Agencies should also consider the policies needed to enable broader access to digital services, streamlined processes, and digitization by expanding the use of digital signatures.  While the tools are available, agencies may not yet have policies and governance in place for using them.  For example, 85% of state agencies responding to the 2020 IRDR reported using online forms or applications.  Yet of those agencies that accept online forms, 33% report they require customers to mail a copy of the application or form with a signature.[1] Organizations must have policies and governance in place to facilitate the changes that come with digital transformation.

Processes and Services - Defined and Managed
It is important to understand which processes and services are ready for transformation.  Some processes that work well with transformative technology solutions include:
  • fine-tuned, well-documented processes that have current instructions or standard operating procedures;
  • processes with decisions based on standardized, predictive rules with little reliance on human intuition;
  • high-volume, manual, and repetitive processes with many transactions that are run frequently (daily, weekly, or monthly) and involve manual work that is prone to human error;
  • low-exception-rate processes with a limited number of variations that require different handling procedures;
  • standard, readable, electronic inputs to processes from tools like Excel, Word, email, and formats like XML, PPT, and readable PDFs; and 
  • high-cost processes with strong return-on-investment (ROI) potential that will provide a labor cost savings, allowing workers to focus on mission-critical activities.
In addition to transforming internal processes, agencies must continue to identify the services where improved technology can help better meet customer expectations.  As shown in Figure 6, Texas agencies are digitally transforming services, with 88% reporting progress in digital services in the 2020 IRDR and 94% reporting exploration of mobile and digital methods.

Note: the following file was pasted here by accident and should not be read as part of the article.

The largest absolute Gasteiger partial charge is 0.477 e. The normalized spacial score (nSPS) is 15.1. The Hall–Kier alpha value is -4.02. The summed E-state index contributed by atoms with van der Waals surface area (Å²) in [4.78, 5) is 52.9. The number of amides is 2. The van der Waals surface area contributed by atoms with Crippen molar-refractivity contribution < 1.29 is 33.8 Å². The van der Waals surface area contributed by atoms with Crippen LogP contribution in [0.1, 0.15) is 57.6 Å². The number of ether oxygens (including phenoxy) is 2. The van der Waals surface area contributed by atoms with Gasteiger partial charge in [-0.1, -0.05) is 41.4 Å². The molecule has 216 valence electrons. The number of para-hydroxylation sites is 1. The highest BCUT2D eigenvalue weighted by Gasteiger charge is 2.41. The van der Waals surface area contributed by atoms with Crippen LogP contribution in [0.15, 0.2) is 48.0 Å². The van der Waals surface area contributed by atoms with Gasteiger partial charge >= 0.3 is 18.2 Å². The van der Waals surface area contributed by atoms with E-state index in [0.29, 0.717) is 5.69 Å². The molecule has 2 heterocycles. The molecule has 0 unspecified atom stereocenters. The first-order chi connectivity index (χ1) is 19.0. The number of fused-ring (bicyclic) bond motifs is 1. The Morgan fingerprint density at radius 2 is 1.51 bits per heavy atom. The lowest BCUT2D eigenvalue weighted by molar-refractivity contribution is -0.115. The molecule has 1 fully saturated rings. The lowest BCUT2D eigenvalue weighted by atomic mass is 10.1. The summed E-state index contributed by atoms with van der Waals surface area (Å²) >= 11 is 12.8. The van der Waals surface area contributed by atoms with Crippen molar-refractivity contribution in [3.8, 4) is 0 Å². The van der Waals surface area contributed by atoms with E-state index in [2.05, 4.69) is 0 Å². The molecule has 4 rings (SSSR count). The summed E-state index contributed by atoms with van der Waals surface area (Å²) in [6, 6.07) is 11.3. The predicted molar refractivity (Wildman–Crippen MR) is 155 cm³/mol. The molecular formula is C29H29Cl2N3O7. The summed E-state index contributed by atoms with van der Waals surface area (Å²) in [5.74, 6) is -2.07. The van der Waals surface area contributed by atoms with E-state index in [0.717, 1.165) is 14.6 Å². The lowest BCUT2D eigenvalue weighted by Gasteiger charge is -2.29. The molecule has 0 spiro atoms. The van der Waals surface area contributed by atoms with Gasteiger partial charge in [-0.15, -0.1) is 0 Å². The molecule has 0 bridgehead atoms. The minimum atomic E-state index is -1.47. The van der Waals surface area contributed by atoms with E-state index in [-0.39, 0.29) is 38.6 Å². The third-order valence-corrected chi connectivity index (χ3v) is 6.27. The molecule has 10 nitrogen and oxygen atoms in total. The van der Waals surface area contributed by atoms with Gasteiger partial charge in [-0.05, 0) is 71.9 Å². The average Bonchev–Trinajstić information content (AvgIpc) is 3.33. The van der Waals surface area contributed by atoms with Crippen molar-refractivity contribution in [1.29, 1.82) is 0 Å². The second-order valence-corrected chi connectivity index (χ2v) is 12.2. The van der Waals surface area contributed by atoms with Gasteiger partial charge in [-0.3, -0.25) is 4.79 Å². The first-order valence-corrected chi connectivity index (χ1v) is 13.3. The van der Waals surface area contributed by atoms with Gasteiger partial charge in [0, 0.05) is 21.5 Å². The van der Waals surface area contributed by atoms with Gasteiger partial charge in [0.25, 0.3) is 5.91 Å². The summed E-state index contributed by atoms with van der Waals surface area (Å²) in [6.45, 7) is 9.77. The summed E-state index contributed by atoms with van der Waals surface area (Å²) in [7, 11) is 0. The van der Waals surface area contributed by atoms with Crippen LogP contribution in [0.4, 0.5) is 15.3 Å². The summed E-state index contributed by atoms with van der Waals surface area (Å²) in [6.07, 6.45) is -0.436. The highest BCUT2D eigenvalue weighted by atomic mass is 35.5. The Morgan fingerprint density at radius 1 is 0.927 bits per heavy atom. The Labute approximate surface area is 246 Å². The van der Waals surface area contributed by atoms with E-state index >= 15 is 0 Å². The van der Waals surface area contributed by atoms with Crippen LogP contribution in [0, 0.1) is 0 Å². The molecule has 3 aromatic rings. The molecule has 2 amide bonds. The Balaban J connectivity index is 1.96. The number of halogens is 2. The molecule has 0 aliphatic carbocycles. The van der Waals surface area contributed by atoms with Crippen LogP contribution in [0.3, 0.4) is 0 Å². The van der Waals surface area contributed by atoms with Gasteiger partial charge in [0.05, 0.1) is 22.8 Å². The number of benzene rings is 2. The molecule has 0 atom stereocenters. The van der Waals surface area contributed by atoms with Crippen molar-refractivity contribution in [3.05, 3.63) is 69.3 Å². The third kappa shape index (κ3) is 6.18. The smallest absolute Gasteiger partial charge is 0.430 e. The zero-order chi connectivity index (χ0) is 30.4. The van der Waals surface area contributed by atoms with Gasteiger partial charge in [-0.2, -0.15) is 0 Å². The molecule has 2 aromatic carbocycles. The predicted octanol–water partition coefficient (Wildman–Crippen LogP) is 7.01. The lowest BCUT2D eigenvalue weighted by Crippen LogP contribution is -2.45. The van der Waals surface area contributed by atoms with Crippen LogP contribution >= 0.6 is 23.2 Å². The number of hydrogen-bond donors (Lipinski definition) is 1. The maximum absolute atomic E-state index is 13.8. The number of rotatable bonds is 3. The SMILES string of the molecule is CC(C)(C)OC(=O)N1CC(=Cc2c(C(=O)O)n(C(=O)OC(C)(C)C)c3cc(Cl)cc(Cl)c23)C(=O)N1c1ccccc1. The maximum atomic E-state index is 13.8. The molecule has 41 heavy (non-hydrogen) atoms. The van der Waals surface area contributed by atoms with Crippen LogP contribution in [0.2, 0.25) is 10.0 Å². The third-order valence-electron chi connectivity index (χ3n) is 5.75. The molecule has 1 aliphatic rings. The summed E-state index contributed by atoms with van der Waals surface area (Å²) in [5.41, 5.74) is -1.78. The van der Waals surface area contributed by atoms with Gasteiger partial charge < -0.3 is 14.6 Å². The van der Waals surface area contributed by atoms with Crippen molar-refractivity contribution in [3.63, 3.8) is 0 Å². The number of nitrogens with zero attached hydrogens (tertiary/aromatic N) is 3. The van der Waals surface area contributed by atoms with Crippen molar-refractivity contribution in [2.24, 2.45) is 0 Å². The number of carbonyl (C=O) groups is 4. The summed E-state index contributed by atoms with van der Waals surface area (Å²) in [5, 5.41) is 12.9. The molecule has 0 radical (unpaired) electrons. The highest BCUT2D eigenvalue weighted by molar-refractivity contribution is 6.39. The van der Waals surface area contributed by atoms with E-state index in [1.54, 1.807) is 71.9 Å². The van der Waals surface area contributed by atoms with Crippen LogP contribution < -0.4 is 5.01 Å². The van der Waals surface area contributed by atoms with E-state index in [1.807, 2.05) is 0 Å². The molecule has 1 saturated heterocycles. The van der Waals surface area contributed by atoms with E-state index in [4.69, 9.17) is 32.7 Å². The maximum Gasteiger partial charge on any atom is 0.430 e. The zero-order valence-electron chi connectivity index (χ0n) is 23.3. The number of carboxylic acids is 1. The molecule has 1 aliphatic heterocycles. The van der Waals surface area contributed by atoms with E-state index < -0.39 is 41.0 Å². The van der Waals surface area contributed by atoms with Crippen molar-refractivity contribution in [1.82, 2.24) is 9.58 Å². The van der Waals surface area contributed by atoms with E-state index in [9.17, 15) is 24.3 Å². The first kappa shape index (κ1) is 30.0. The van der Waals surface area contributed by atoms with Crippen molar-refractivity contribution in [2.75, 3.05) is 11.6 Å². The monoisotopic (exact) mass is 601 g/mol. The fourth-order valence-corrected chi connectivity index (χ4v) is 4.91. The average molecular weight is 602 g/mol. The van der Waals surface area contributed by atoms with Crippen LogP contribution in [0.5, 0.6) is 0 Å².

Technology Solutions - Optimized
Careful planning can help agencies select timely, cost efficient tools.  Agency leaders should consider the automation requirements for carrying out their agency’s mission and look for solutions that leverage shared services and ready-to-use applications.  They should also consider solutions that include emerging technology such as AI and robotic process automation (RPA) and services for maintaining and operating existing automations.
Before selecting specific products or solutions, agencies need to consider: costs, storage, and long-term preservation of records; compliance with security, accessibility, and other standards; management of data assets; and the emerging technologies that are the core of digital transformation.  

Instead of building their own applications for conducting state business, state agencies can use Texas by Texas (TxT) to provide a single user account with stored payment information for Texas government transactions.


Texas Digital Government Today


Steps for Digital Transformation

[1]At times, a mailed copy of a form with signature is necessary to comply with statutory requirements such election integrity laws (Texas Election Code, Section 13.002) or to assure positive identification of customers.